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Interview: Žarko Dragojević of Embassy 516

We’re thrilled to present an exclusive interview with Žarko Dragojević, the creative force behind Embassy 516. Today, we delve into the intricacies of their latest album, “Trans,” exploring the album’s concept, the art of songwriting, the enduring collaboration with graphic artist Igor Jurilj, and many more. Žarko provides us with unique insights into the creative […]

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Photo by Vedran Jerinić

We’re thrilled to present an exclusive interview with Žarko Dragojević, the creative force behind Embassy 516. Today, we delve into the intricacies of their latest album, “Trans,” exploring the album’s concept, the art of songwriting, the enduring collaboration with graphic artist Igor Jurilj, and many more. Žarko provides us with unique insights into the creative process, shedding light on the inspirations that shaped the album and the significance of their collaboration. Join us for a captivating conversation with Žarko Dragojević as we uncover the stories and artistic elements behind Embassy 516’s musical journey. “Trans.” is available on vinyl via Geenger Records, and you can purchase it by clicking HERE.


    We were just kids when we started the band, almost 20 years ago. Our hometown Dubrovnik was in a strange period of rebuilding and coming out from the war times. In times like these people don’t have much to hold on, so my mother once described Embassy 516 the most precise. She told me “when I hear your music, it is like bombs are falling all over the place again”. And that is the truth, our earliest human experiences are from the torn up world, with heavy riffs and hard drumming rhythms. But still, it would be strange to live only in the pain and grief, so through the melodies and ambient music we learnt how to show our emotive side and combine it with the primitive agression. Croatia as a country is still in the transitional period, so our everyday experiences are full of inspiration and context to write and compose about.

      All songs on the album are coming from the same place, partially described in the first question. I needed to say goodbye to my old demons, as an author / composer and as a human being. The struggle from the old memories and bad experiences are like a shadows that are always somewhere near. With the Trans. I decided to lyrically make very personal album, that speaks about the bad world we all live in, and it is not a new thing, for anybody that is reading this interview. I see a very polarized society, in every aspect of the mankind. I see the world that is on the first sight very free and democratic, but still it has never been more fear to be yourself and walk away from trends.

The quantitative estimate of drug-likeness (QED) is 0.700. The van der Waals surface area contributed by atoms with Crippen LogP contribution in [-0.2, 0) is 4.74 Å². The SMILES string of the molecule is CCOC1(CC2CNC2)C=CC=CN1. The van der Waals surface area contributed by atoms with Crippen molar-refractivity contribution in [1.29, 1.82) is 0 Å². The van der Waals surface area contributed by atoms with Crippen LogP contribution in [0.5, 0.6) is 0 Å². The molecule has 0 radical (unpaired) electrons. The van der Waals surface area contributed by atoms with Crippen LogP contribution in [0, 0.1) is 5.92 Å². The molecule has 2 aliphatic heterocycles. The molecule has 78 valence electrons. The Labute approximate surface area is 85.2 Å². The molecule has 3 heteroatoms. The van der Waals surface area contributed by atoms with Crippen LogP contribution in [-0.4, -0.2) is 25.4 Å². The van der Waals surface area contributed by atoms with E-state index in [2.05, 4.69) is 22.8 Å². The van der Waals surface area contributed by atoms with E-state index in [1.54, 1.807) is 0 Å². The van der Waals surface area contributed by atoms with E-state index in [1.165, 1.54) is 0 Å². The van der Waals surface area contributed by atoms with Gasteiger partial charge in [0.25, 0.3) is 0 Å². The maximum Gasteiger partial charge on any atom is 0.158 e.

Over the past ten years, Igor has become a member of the band, he is not visible on stage nor does he contribute musically, but he is certainly an important component in our creative space. People see his illustrations and visual design before they see us. By the time the ‘traveling circus’ arrives in your town, chances are Yellow Yuri’s illustrations have already captured your attention! These works communicate on so many levels, and they have upgraded our music and lyrics to a level of communication that we did not have before he said ‘yes’ to my wish to collaborate with band and Geenger Records. 

        Photo by Vedran Jerinić

          During my early university days when the Embassy 516 started as an audiovisual project, I became interested in the works of Harold Dwight Lasswell. Faculty of Political Science and Journalism was a great platform for a young man who wanted to combine music with communication theories and did a lot of research in that field. Album “Trans.” is the third iteration, coming as short derivat of the word “Transmission”, which is also the third role from the functions of mass media according to Lasswell. First is “Surveillance of the Environment”, second is “Correlation” and then comes “Transmission”. Most commentators add a fourth function –  “Entertainment”, so our trilogy might go in the fun additional direction in the future!

            We always created from the very selfish reasons, to enjoy the music in the rehearsal space and with full commitment and respect for the DIY ethics. Widespread acclaim comes as a big statement, because we always feel like we are in the early stage and just starting this engine! But I think it should be like that, with the small or big bands, you always have to make a childish challenge to keep things in motion and exciting for the band members, or the outside circle. We are in a good moment of our lives, we have family support and lot of laugh during the writing, recording or touring process. The grief, anger or sadness in our songs is the total opposite form our everyday personas. I feel like we leave all the burdens on our instruments, wood and in the amplifier membranes. The moving air that comes from our playing is also a strong emotional impact, so if the listener can feel it in person or through the speakers and ear buds – there is no need to aim for more in this moment!

              For each album so far, we took the exact amount of time until we were completely satisfied with the recorded material and the overall production. Three years seems both a lot and a little time, especially if we realise those were strange pandemic years. Of course, this also is reflected in the lyrics of some songs, especially if we are talking about a deep questioning of ourselves and the damaged world, and the emotions and fears that in a short period hit the globe. There are 10 songs on the album, along with the bonus track Dwell, which we have enjoyed playing at concerts since 2008, and now it was time to record it in a studio in a new arrangement. We sent Trans. into the world, and it is up to the listeners to further discover its good and bad sides and hidden messages.